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What using the iPad Pro has taught me about change management

As most people know, I use a lot of Apple products. I don’t count myself as an Apple fanboy (although I still don’t understand what possessed me to buy the first iPod shuffle) but I do like my gadgets.

Just four months ago, I bought a 12.9 inch iPad Pro. It was my third iPad (I had bought the very first generation and the first generation iPad mini) and it had been unveiled as a “laptop killer” that for most people would be more than sufficient in terms of their computing needs. This inevitably provoked an uproar amongst some of the tech intelligentsia who pointed out that this was nowhere near a laptop, and that despite the nifty stylus (sorry I meant Apple Pencil) it lacked some basic desktop capabilities that its main rival the Surface Pro 4 had in spades because that was really a laptop moving into tablet territory.

Having used the iPad Pro for several months now, I can safely say that, while it cannot completely replace a laptop in every function (most notably recording a Skype interview for podcasts) it more than makes up for it in other areas that can create its own tipping point. Yes, it runs on iOS, a mobile operating system so it won’t allow you to have 10 windows open at the same time, or allow you to customise the size of each window (and you would be surprised how many people find it a deal breaker if a computing platform won’t allow them to do these actions). But it is incredibly portable, has tremendous battery life, has a much better screen and speakers than most laptops, and apps have made use of its processing power to close the gap on their desktop counterparts. Sure, I still don’t have all the functionality in Excel (for example I can’t create pivot tables, only update them) but it does enough of the other stuff well that I don’t mind these little irritations. In fact, I find myself at the point where the iPad Pro has effectively replaced my office desktop and the incredible battery life I mentioned before is beginning to decrease as I enjoy using it more and more.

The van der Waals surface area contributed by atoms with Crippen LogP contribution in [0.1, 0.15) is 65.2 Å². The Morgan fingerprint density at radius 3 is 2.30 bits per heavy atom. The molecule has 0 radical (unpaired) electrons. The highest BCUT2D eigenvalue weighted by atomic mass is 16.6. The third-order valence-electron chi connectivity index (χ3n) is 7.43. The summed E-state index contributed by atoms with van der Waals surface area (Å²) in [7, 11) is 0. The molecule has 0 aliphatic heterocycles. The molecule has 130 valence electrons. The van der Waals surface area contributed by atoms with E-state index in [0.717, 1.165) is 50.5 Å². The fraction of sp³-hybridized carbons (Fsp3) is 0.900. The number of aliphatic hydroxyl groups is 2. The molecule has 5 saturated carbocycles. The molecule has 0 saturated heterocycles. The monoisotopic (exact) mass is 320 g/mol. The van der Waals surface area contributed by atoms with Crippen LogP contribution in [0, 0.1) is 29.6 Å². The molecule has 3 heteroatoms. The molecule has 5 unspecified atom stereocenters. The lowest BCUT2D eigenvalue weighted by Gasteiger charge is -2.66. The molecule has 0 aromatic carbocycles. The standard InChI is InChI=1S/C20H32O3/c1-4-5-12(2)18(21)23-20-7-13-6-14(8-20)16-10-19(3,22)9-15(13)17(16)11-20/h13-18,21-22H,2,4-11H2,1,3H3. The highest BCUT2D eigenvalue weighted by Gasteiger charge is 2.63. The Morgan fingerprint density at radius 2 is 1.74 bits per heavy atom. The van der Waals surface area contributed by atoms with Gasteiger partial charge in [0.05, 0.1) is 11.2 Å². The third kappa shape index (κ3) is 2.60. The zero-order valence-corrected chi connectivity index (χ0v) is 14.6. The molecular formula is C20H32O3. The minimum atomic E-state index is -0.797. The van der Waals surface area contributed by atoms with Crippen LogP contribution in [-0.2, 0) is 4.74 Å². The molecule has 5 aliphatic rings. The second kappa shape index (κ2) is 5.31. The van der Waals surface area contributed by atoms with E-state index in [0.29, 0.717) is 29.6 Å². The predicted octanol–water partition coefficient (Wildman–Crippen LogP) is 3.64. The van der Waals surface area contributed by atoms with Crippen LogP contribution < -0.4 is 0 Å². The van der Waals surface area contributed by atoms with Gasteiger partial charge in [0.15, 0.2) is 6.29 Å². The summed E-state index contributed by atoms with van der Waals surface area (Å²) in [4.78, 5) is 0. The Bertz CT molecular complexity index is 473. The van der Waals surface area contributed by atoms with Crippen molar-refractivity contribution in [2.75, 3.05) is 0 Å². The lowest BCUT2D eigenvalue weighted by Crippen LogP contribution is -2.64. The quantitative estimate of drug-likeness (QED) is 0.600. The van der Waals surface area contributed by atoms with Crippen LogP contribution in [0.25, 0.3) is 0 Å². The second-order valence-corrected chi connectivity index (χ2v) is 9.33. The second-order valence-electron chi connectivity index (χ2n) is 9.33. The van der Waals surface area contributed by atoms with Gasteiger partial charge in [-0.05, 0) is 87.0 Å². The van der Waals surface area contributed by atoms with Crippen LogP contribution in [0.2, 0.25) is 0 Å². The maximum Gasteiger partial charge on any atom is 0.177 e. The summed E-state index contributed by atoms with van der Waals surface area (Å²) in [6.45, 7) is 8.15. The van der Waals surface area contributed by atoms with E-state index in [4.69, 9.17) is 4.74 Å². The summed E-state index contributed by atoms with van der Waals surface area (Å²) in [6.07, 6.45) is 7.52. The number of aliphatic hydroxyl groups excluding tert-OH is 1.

And this brings me to my point about change management. Too often, people get used to a certain way of doing things that they don’t question what were the underlying reasons for those processes and behaviours. The processes become so much a part of what they do and their identity that they are unable to break free from them. Or they are too quick to dismiss new processes or technologies which admittedly, are not that good at the initial stages but are good enough in other areas. Very soon a tipping point is reached where so many people have adopted the new technologies that there is now motivation for more rapid innovation in those spaces.

Every MBA in the world would be familiar with cautionary tales told in the classroom about Kodak and digital film. Or the late Andy Grove’s exhortations to “be paranoid”. But where the answers are less clear cut is how to convince teams and organisations to recognise that they need to change, or how to balance the need to change rapidly against the need to be sympathetic to the people who are being asked to change. As I said, for many people, the process is part of their identity and it can be a scary journey to embrace change. But I am always reminded of a graph that someone showed me when I had my first managerial position. It showed how people’s stress levels increased exponentially when the rate of change imposed by external events exceeds their own rate of change. So while it is scary to start the change process, it is much better to start that process before external events (eg in Kodak’s case, the rapid adoption of digital photos) give an organisation no chance but to change. No one wants to be like Kodak.